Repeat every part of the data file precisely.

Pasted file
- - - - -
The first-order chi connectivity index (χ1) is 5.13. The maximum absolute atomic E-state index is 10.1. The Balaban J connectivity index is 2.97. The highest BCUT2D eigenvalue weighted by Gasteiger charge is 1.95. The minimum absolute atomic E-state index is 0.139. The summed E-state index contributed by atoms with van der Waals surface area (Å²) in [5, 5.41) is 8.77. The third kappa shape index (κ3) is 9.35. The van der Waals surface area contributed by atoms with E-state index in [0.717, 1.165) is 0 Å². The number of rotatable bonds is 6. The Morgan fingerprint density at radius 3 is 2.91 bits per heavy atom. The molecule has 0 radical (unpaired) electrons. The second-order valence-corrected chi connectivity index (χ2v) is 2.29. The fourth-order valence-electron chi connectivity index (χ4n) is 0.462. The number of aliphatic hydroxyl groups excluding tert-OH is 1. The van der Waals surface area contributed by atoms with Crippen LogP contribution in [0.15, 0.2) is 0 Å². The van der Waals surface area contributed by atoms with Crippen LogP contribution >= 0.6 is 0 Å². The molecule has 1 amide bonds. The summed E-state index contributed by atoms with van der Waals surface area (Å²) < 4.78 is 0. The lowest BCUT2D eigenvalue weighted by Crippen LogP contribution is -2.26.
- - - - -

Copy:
The first-order chi connectivity index (χ1) is 5.13. The maximum absolute atomic E-state index is 10.1. The Balaban J connectivity index is 2.97. The highest BCUT2D eigenvalue weighted by Gasteiger charge is 1.95. The minimum absolute atomic E-state index is 0.139. The summed E-state index contributed by atoms with van der Waals surface area (Å²) in [5, 5.41) is 8.77. The third kappa shape index (κ3) is 9.35. The van der Waals surface area contributed by atoms with E-state index in [0.717, 1.165) is 0 Å². The number of rotatable bonds is 6. The Morgan fingerprint density at radius 3 is 2.91 bits per heavy atom. The molecule has 0 radical (unpaired) electrons. The second-order valence-corrected chi connectivity index (χ2v) is 2.29. The fourth-order valence-electron chi connectivity index (χ4n) is 0.462. The number of aliphatic hydroxyl groups excluding tert-OH is 1. The van der Waals surface area contributed by atoms with Crippen LogP contribution in [0.15, 0.2) is 0 Å². The van der Waals surface area contributed by atoms with Crippen LogP contribution >= 0.6 is 0 Å². The molecule has 1 amide bonds. The summed E-state index contributed by atoms with van der Waals surface area (Å²) < 4.78 is 0. The lowest BCUT2D eigenvalue weighted by Crippen LogP contribution is -2.26.